"Of course everyone holds power in a market - the problem is that some hold vastly more power than others. In other words, there are vast imbalances of power. The average worker or consumer holds very little power compared to a giant corporation.

As for "nobody is forced to buy anything they don't wish to purchase", you seem to hold a very strange view of "force". Every person has to buy food or drinking water, for example."

No, you can grow your own food and dig a well for your own water. 

"What a ridiculous oversimplification! Go take some courses on human psychology, and perhaps then you'll discover that people are not the automatons you seem to consider them to be."

It is impossible to scientifically study cognition, the behaviorists were right.

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I'm really glad to have helped split one of the two merged topics off of WMDs...otherwise we might have Capitalism as a WMD.  Watching polar opposites go at it, it's like old times, minus the tanks.

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Well, the fact that democracy allows for its own abolition is actually a point in its favour: If the people are not happy with a democratic system, they can vote to change it. That cannot be said for any other system of government.

Abolition of the system is potentially allowed in every system. In despotism most easily, just by raw power, in oligarchy by overproduction by another group. Every government rules only if it is allowed by all, de facto it doesn't matter whether it was a conscient decision, or an effect of intimidation. If we take democracy as the best system for personal intellectual or material development of every citizen (what is a reason of states), isn't this "self-destruct button" a tool for the ones, who can manipulate masses in so effective scale, that it cannot remain in "democratic mood"?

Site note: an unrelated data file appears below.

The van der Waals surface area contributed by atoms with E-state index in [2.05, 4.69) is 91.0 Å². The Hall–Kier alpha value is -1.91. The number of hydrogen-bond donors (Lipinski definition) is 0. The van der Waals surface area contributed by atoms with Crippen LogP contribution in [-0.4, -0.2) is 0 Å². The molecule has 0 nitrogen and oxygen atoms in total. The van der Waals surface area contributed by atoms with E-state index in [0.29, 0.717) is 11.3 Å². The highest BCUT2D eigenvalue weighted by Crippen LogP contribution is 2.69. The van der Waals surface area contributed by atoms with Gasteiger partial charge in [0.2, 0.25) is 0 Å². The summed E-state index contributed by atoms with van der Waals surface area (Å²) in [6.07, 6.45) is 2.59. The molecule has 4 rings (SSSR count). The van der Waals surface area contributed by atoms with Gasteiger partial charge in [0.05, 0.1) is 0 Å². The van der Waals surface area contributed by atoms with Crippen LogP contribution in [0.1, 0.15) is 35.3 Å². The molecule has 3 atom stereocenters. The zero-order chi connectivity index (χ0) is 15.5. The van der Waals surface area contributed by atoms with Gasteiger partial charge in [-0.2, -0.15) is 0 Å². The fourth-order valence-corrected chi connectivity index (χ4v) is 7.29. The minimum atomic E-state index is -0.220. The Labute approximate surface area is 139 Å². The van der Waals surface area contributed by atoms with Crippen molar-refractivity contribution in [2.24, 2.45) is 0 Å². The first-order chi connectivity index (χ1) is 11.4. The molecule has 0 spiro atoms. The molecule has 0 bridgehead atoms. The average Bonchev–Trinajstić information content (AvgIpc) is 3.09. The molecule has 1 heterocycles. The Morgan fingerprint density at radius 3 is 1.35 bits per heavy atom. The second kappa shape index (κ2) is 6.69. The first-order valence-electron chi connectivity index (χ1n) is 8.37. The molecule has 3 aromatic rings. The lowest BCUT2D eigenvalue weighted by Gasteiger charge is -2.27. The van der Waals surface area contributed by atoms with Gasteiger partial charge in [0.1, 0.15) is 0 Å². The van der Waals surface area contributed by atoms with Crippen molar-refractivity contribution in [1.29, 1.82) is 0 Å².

Gaius Marius'  consulate was democratically prolonged, same with Sulla or Caesar. "Liberum veto", which changed ancient polish Republic into a tool of foreign powers as well. Hitler, Lenin, Gottwald, Haider, Putin... How many examples do we need? Democracy without self-protecting pillars is a house on sand.

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Edric, to address your three points in response to my post.

"As for technology, it is indeed true that communism would be very difficult to achieve on a large scale with our current technology. "

That is pretty much what I meant when I said;

"Technology, as I think you mentioned, is the only way to change the constraints such that democracy gives way to, communism, I suppose is one example, but not the only one."

My sentance was poorly structured. To change the constraints such that democracy gives way to, when I say "such that democracy gives way to," I mean "so that the people choose a method of government and society different to our own." Democracy is not necessarily abolished, so I was not arguing against communism in your view -- democracy may even be expanded in your view.

Why capitalism will persist?

Regardless of capitalism's inherent instability, capitalism will probably persist for some time because of the tremendous weight of current government and corporate interests vested in it. But even if weren't for that, I believe that is far too much evolutionary psychology driving human beings towards the exlusive possession and utilization of property and resources for us to achieve real communist society anytime soon.

And about the execution of the war in Iraq...

I think we agree completely.